Only you can write your book

It sounds like a truism, but think about it. Even if you come across a book or movie with a similar story, yours can still be a book people want to read. But first you have to find - and own - your unique voice and viewpoint.

A writing-coach friend of mine noticed that novices who haven't yet found their writing voice often try too hard to be "writerly." They use a lot of flowery descriptions of the weather, or resort to melodrama with flashing eyes and clenched fists. My friend advised his students to practice with an exercise unrelated to their topic. His favorite prompt to help someone settle into a more authentic voice was "Tell me the history of your hair."

Two points: (1) My friend would say "Tell me" instead of "Write about" because we're more ourselves when we picture our reader. And (2) love it or hate it, our hair isn't exactly the same as anyone else's. Few of us are likely to get flowery about our hair. We're more likely to tell a funny or embarrassing anecdote, or explain our hair in relation to our siblings' or ancestors'. We get real.

"Getting real" in fiction has to go a step further. Your narrator or main character's voice isn't necessarily yours. But the same technique can serve: Just write the exercise from inside that person's head. 
CORRECTION: In my last newsletter, I implied that uploading a manuscript to a self-publishing platform was free of charge. At Draft2Digital and KDP it is. However, IngramSpark charges a $49 fee to upload a book.

Even so, there are ways around the fee, like IS's periodic coupon codes. (E.g., in February, all uploads were free for the entire month.) My membership at ALLi (Alliance of Independent Authors) includes five free uploads at IngramSpark every month.

ISBNs: Buy, borrow, or ignore?

In plain words, an International Standard Book Number is the product number on the barcode of a book. Every book that's for sale has one. Traditional publishers take care of ISBNs for you.

If you're an indie author, acquiring and using an ISBN number can be easy and free and automatic if you only plan to sell your book online. I chose the messy, time-consuming, and expensive option for my first self-publishing projectbecause this option allows brick-and-mortar booksellers and libraries to buy the book.

Although it's true that bookstores and libraries rarely order self-published titles, I'm hoping my book will be an exception. The Bridge Dancers was previously published traditionally and is still available in many libraries. (Not so much in bookstores.) I'd like to know that if a library wants to replace their copy, it will be available.* And I'm pretty sure my local independent bookstore will be happy to stock a few copies.

When you're ready to publish your book, you can make a thoughtful and informed choice about whether to buy your ISBN, use a free version, or do without. Dave Chesson gives a good overview at ("What Is an ISBN? 11 Facts for Self-Publishing Authors").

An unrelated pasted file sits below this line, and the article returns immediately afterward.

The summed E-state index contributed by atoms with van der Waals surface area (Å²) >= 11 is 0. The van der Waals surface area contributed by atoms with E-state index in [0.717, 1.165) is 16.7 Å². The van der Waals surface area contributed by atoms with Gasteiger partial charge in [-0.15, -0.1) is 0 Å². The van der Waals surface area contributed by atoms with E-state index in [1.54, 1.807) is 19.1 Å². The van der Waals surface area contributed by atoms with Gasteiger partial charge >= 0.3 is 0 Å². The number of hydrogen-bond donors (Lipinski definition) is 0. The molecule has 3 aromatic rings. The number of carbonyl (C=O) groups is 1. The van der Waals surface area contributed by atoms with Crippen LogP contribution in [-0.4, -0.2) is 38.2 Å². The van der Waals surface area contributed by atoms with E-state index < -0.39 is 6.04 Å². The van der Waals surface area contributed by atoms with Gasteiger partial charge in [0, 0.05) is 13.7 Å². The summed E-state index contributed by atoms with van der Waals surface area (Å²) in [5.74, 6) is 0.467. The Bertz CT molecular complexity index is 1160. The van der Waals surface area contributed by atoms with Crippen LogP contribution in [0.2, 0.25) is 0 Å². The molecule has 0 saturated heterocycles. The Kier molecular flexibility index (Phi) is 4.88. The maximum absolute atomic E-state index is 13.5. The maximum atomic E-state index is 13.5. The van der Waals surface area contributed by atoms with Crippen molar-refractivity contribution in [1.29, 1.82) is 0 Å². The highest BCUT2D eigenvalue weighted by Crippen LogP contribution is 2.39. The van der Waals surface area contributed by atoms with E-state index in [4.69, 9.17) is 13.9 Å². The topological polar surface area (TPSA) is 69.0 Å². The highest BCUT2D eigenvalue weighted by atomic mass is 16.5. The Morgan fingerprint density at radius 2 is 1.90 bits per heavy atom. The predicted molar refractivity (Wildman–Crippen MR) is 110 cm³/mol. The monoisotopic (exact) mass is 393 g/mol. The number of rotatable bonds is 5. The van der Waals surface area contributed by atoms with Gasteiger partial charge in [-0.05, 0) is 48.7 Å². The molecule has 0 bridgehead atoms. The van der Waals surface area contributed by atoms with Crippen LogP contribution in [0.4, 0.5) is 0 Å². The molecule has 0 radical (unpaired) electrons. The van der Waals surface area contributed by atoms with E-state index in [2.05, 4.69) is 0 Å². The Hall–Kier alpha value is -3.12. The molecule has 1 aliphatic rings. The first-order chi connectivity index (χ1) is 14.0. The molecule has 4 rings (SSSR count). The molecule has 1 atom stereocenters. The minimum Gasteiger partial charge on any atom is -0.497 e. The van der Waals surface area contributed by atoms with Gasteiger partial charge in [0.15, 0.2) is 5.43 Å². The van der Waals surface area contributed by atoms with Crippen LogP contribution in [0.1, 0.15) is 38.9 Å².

TIP: Don't pay for a barcode!

If you end up buying your ISBN, don't make the mistake I did and pay for barcodes as well. (The ISBN is a number; the barcode is a scannable image that incorporates the number.) Later, I learned that once you have an ISBN, the self-publishing platforms create the barcode for you automatically at no charge. Or you can generate a free barcode at

*Warning: When I finally get this puppy out into the world, you'll be the first to know. One of the motives behind my newsletter is to share my books with all my new best friends! (What? You thought I was doing this out of the goodness of my heart?)

I'll try not to overdo it. And in the meantime, I love sharing your new books. They give me hope that it can be done. Please write more books!

YOUR books

D. W. Alder, Reclaimed Life

Cora needs to break away from her father’s plans for her; Dixon needs to let his past go. In this contemporary, small-town romance, this couple works their way through every challenge and roadblock for their happily-ever-after.


Christine Pennylegion, Lex Operandi, Lex Credendi: Dorothy L. Sayers's Theology of Work

Christian theology. What is Christian work, and how are we to do it? Is work a blessing or a curse? What does it have to do with being made in God's image? Novelist-turned-theologian Dorothy L. Sayers answers these questions and more, leading to a practical theology of work for the church today.

Let me know if you published a book (indie or traditional) in the last three months. I'll give you a shout-out in the next newsletter. 

At the Writer, Editor, Helper blog, a post about choosing words carefully:

Does Length Matter? In Defense of the Long Word

Not long ago, the online Q&A at The Chicago Manual of Style** posted this exchange:

Q. If an author uses a rare word like “prevaricators” when “liars” would be more clear, should an editor change it? The author’s audience is college graduates, not necessarily English or journalism majors.

(Continue reading)

*For 20 years, I was the editor of the CMOS Q&A. At the time, it acquired a reputation for being a bit, well, cheeky. The University of Chicago Press ended up collecting hundreds of the best questions and answers in a book, But Can I Start a Sentence with "But"? You might enjoy it!
Read Previous Newsletters Here

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Thanks for reading! 

Tell Me What You Want (or Don't Want)

*If you scrolled all the way down here to find the notes, I'm sorry. Notes are in the khaki-colored boxes.

At my Writer, Editor, Helper Facebook page, you can comment on this newsletter, ask questions, and get to know other readers. I hope to see you there!
In Future Newsletters (unless I change my mind):
  • How Much Does It Cost to Self-Publish? (Continuing series)
  • Outline Your Book, or Wing It?
  • Metadata, Our Best Friend

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